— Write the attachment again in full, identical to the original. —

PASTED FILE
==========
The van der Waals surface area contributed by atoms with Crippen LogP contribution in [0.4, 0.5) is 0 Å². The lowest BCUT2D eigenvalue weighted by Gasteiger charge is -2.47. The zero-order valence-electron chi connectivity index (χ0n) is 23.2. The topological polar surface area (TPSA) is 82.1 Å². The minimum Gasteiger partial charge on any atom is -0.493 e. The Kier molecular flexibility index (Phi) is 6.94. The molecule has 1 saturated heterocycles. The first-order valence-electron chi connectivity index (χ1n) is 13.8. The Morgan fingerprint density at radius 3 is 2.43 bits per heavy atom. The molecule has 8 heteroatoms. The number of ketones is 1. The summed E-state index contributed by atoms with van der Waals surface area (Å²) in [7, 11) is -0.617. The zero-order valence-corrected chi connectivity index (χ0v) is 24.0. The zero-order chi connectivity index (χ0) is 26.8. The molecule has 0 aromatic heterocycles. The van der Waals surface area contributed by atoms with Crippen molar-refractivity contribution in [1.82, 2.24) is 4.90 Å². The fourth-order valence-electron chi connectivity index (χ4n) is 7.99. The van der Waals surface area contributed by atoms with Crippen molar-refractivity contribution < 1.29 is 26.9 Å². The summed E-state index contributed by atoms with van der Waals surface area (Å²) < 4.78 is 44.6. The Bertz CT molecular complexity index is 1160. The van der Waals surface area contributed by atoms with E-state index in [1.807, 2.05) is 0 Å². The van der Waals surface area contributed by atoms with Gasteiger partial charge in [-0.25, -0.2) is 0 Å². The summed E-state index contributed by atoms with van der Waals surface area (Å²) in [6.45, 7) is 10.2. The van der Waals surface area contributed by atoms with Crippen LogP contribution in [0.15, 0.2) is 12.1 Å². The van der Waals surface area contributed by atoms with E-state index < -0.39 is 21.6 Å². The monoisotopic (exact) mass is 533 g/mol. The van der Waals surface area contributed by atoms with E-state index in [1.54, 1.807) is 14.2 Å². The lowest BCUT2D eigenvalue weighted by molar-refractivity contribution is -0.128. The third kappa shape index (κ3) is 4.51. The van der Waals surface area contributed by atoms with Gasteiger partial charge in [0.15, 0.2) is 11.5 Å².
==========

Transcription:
The van der Waals surface area contributed by atoms with Crippen LogP contribution in [0.4, 0.5) is 0 Å². The lowest BCUT2D eigenvalue weighted by Gasteiger charge is -2.47. The zero-order valence-electron chi connectivity index (χ0n) is 23.2. The topological polar surface area (TPSA) is 82.1 Å². The minimum Gasteiger partial charge on any atom is -0.493 e. The Kier molecular flexibility index (Phi) is 6.94. The molecule has 1 saturated heterocycles. The first-order valence-electron chi connectivity index (χ1n) is 13.8. The Morgan fingerprint density at radius 3 is 2.43 bits per heavy atom. The molecule has 8 heteroatoms. The number of ketones is 1. The summed E-state index contributed by atoms with van der Waals surface area (Å²) in [7, 11) is -0.617. The zero-order valence-corrected chi connectivity index (χ0v) is 24.0. The zero-order chi connectivity index (χ0) is 26.8. The molecule has 0 aromatic heterocycles. The van der Waals surface area contributed by atoms with Crippen molar-refractivity contribution in [1.82, 2.24) is 4.90 Å². The fourth-order valence-electron chi connectivity index (χ4n) is 7.99. The van der Waals surface area contributed by atoms with Crippen molar-refractivity contribution < 1.29 is 26.9 Å². The summed E-state index contributed by atoms with van der Waals surface area (Å²) < 4.78 is 44.6. The Bertz CT molecular complexity index is 1160. The van der Waals surface area contributed by atoms with E-state index in [1.807, 2.05) is 0 Å². The van der Waals surface area contributed by atoms with Gasteiger partial charge in [-0.25, -0.2) is 0 Å². The summed E-state index contributed by atoms with van der Waals surface area (Å²) in [6.45, 7) is 10.2. The van der Waals surface area contributed by atoms with Crippen LogP contribution in [0.15, 0.2) is 12.1 Å². The van der Waals surface area contributed by atoms with E-state index < -0.39 is 21.6 Å². The monoisotopic (exact) mass is 533 g/mol. The van der Waals surface area contributed by atoms with E-state index in [1.54, 1.807) is 14.2 Å². The lowest BCUT2D eigenvalue weighted by molar-refractivity contribution is -0.128. The third kappa shape index (κ3) is 4.51. The van der Waals surface area contributed by atoms with Gasteiger partial charge in [0.15, 0.2) is 11.5 Å².